It is easy to pass by the relatively dull façade of One Hyde Park, a condominium of 86 flats located in the exclusive London neighborhood of Knightsbridge. Inside, though, the property is tantalizing, with communal spas, a private wine-tasting facility, an underground tunnel to a swanky restaurant nearby, rotating paintings-to -television screens, cameras that help residents check for dandruff on their backs, and security features such as bullet-proof windows and iris scanners. In fact, One Hyde Park has the distinction of housing arguably the world’s most expensive flat — a $212-million, two-floor penthouse perched atop one of its four blocks.
One Hyde Park is also a much sought-after “safe haven.”
Indeed, this residential development, where flats have been selling for $30 million on average, has become the poster child for the hundreds of prime London properties whose prices have skyrocketed in recent quarters due to investors’ belief that they are a safe investment amid the problems in Europe. The ultra rich from countries such as Greece and Italy have been worried about the health of their banks and the prospects of the euro as a single currency. With this, as the German publication Spiegel Online has reported, Greeks have withdrawn a fifth of their total bank deposits, or about $69 billion, since the beginning of their country’s debt crisis and Italian investors moved $105 billion out of their country in August and September alone.
It appears now that a substantial portion of this capital might have found its way into London’s premium real estate market. After all, between January 2011 and November 2011, the Greek home buyers’ share of upmarket property deals in London swelled to 2.63% from 1.7% and Italian home buyers’ share increased to 2.63% from 1.9%, according to international property broker Knight Frank. Data released by the broker also indicate that between October 2010 and September 2011, foreign home buyers’ share of London property deals exceeding $3 million increased to 55% from 49% the year before. Needless to say, the frenetic buying has been steadily pushing up London prime property prices at a time when home prices in other parts of Britain have been on a downtrend. According to one Knight Frank estimate quoted in the Financial Times, London residential prices rose around 9% in the 11 months until December 2011, while homes in other parts of the U.K. lost an average value of $4,000 during the same period.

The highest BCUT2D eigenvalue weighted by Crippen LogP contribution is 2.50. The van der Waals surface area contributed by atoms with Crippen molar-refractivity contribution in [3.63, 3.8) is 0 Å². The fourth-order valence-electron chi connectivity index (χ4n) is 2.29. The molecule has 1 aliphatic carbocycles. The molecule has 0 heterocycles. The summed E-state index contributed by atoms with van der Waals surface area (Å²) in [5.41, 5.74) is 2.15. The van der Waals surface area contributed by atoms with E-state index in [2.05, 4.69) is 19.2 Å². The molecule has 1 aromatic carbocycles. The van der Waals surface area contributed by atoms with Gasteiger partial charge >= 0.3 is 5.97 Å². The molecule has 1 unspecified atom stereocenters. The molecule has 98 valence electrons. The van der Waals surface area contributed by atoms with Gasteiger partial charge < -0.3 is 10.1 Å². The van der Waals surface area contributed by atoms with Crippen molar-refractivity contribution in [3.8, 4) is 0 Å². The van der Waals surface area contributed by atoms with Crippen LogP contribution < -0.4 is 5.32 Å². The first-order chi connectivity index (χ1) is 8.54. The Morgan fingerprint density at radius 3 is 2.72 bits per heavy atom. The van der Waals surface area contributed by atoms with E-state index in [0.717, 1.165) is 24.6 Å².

It is not as if spooked investors from Southern European countries have had only posh London properties to fall back upon. They have also been stashing their wealth in other real estate markets like Berlin and Paris, as well as in currencies such as the Swiss franc. But the premium London real estate market has stolen a march over its safe-haven peers for many reasons. The U.K. has a robust political climate, liberal financial market, relatively stable currency, and well-regulated property market. London too has its own set of attractions, namely its cosmopolitan character, excellent educational institutions, and global standing as a travel and tourism hub. What’s more, the British government has been going out of its way to welcome well-heeled immigrants into the country. For instance, the British Home Office recently opened a visa route through which foreign nationals can reside in the U.K. by investing more than a million pounds in the country. On this visa route, they are not even required to speak English. Not surprisingly, therefore, expensive London homes have turned out to be the biggest beneficiary of the crisis in Europe.
Incidentally, it has been reported that besides its many security features, One Hyde Park has a panic room so sophisticated that it is perhaps the world’s most expensive. This may or may not be true, but there is one thing for certain: London is Europe’s largest panic room today.
Postcards from Around the World
Subscribe to get our global publications by email.